As you’ve already probably deduced, lists factor quite heavily into the vetting process. In fact, in the last several articles, I’ve given you lists of categories to vet . . . and lists of questions to ask.
Now, I must admit these articles have been fun to write because I heart lists. Lists fit my personality. They’re easy to use. And boy, do they help me get things done.
But lists alone won’t lead you to a vetting victory. Finding an ideal supplier isn’t as easy, linear, or rote as asking a question, getting an answer, and then rinsing and repeating.
It is much more interesting and complex than that.
Confirming Positive Impressions
Sometimes, a prospective supplier will tell you something that makes your heart sing. You may, for example, be impressed with a supplier’s overall views on quality assurance.
But don’t stop there. Channel your inner curiosity and find out why this supplier seems to excel at quality. For example, how does the supplier’s culture emphasize the need for quality? What is the supplier doing differently in terms of process? And how do they stay focused on quality when time or budget pressures arise?
If the supplier is truly accomplished at quality assurance—or any other aspect of the supply business—they should be able to clearly articulate their philosophy and practices, as well as be willing to share them with you.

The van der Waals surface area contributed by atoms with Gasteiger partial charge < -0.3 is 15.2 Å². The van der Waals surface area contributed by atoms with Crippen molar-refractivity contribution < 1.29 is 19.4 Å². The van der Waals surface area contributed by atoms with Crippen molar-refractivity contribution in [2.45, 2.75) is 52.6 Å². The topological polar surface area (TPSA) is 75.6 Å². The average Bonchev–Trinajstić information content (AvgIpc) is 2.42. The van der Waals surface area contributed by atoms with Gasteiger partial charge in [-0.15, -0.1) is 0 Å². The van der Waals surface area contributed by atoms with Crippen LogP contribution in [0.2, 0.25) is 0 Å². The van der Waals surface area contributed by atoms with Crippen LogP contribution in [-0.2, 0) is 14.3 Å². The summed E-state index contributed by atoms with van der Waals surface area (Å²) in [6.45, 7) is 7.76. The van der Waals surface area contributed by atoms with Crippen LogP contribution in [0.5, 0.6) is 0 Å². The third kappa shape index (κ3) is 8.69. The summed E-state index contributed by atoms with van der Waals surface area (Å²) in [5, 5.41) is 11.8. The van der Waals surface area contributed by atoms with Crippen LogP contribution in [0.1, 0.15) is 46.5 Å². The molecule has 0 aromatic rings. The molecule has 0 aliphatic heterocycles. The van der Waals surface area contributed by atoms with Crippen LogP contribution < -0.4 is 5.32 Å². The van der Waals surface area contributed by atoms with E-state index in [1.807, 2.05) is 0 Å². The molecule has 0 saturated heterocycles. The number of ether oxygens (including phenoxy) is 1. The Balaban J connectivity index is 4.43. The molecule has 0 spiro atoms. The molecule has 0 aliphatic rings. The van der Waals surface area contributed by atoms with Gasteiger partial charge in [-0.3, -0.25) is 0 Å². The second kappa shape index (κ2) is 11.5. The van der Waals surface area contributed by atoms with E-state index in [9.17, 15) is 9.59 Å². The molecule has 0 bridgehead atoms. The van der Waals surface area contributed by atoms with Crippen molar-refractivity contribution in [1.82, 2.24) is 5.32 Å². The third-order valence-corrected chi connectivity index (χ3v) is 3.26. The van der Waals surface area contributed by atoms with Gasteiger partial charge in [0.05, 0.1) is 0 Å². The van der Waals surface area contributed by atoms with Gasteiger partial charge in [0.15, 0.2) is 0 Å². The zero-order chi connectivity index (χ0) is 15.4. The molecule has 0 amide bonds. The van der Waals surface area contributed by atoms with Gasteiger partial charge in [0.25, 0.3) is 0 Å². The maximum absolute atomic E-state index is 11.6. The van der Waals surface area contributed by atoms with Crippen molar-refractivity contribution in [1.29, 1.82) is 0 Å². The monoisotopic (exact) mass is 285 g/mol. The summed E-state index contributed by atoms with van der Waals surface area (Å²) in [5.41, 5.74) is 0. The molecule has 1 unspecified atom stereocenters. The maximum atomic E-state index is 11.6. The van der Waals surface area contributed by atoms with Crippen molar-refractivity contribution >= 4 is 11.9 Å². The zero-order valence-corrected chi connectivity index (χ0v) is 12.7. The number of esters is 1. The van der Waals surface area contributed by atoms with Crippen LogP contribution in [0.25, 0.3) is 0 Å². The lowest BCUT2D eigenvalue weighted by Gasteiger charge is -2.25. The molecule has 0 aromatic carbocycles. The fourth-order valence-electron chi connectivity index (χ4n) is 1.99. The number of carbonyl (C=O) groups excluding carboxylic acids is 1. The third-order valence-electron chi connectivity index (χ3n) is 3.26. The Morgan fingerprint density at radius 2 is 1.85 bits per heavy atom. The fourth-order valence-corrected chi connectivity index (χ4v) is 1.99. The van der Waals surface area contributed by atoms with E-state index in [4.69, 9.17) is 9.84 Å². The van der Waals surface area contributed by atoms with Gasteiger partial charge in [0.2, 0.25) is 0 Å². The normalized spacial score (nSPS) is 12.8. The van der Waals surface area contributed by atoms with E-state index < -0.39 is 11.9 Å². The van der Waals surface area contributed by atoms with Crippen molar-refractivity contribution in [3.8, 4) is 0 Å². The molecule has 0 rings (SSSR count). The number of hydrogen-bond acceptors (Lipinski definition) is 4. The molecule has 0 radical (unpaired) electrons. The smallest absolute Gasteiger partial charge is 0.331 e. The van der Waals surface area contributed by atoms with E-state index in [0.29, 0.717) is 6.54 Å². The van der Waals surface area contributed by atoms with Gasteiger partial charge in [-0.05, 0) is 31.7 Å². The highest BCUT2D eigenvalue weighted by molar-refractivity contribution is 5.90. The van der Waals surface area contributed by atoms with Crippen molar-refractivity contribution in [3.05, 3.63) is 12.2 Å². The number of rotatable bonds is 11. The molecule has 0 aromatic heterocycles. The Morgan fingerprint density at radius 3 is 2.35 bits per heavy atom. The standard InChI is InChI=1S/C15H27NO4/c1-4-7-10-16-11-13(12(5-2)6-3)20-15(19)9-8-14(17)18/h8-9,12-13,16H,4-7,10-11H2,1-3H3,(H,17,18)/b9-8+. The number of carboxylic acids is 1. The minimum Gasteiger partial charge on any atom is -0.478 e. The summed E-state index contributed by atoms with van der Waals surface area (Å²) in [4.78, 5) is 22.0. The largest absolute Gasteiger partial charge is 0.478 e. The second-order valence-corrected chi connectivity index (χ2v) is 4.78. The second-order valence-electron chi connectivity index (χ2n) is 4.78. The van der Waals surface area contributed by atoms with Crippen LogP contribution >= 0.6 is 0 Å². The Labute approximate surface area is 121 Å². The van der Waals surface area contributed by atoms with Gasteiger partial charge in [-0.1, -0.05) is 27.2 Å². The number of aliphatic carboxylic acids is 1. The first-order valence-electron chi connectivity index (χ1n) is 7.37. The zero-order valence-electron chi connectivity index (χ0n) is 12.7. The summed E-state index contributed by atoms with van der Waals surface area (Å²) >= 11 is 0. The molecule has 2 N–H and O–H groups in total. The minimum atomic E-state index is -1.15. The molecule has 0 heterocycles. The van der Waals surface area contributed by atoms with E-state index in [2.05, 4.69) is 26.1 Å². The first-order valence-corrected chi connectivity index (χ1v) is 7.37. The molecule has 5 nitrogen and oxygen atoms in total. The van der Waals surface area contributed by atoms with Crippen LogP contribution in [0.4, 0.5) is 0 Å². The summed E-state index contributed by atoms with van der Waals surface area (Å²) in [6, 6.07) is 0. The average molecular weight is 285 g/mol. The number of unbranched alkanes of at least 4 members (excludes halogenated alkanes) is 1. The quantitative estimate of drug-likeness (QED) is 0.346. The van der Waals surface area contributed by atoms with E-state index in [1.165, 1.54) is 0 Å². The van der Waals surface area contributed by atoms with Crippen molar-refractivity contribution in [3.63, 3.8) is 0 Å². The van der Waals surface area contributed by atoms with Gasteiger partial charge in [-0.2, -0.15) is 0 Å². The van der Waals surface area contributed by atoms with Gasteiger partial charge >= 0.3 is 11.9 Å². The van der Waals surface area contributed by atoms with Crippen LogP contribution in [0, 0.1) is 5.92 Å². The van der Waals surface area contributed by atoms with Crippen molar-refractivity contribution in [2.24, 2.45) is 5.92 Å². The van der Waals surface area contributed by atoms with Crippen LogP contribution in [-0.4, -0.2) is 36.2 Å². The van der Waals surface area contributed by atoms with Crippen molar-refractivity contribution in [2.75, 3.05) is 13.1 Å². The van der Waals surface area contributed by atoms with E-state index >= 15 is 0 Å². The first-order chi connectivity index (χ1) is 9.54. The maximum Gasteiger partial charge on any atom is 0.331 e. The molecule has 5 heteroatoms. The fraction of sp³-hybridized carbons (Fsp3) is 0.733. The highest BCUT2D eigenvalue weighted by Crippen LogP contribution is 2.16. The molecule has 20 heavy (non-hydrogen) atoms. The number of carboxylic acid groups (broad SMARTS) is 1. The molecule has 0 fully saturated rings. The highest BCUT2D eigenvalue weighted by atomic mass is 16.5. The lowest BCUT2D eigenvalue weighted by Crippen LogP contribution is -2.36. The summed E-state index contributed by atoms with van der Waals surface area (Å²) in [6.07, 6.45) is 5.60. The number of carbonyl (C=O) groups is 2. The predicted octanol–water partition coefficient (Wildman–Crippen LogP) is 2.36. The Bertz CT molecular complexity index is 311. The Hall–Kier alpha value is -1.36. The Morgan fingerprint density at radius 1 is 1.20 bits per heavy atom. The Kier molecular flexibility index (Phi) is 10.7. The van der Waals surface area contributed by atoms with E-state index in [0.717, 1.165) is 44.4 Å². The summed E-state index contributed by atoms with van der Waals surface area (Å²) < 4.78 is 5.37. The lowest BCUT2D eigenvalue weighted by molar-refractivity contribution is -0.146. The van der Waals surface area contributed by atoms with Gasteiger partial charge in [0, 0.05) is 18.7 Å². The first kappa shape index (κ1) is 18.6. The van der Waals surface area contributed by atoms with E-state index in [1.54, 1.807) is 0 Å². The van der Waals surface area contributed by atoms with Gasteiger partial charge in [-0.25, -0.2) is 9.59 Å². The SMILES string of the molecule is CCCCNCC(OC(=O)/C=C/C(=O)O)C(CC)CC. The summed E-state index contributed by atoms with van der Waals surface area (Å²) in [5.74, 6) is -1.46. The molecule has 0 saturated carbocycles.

In other words, when you’re feeling upbeat about a prospective partner, make sure you can back up those feelings with actual evidence of solid practices.
Dealing with Doubts
On the other hand, if a supplier’s response doesn’t sit right with you, follow up, follow up again, and then follow up some more. You simply can’t settle for confusing or concerning information.
You’re building a potential partnership here, and your new supplier will be an extension of your team. Therefore, you need to find out if your supplier is willing to answer all your questions, no matter how uncomfortable or challenging they may be.
And Now, a Few Final Thoughts
The first is obvious: Take good notes during your vetting conversations. Don’t rely on memory to make a good match.
Next, keep a list (yes!) of the questions you ask your potential suppliers. Use this list the next time you need to vet someone new.
Furthermore, don’t be afraid to revise your list. You may think of new questions on your own, or you may find that a sticky situation with a current supplier inspires you to do even more sleuthing the next time.
In the end, when vetting discussions are done well, they’ll unfold more like a map, rather than a checklist. To get to your ultimate destination—that is, the decision to enter into a partnership or not—you and your supplier may need to take a different route every now and then.
The more roads your conversation travels, the more you’ll learn. Oh, and the more likely you’ll find an excellent supply partner, too.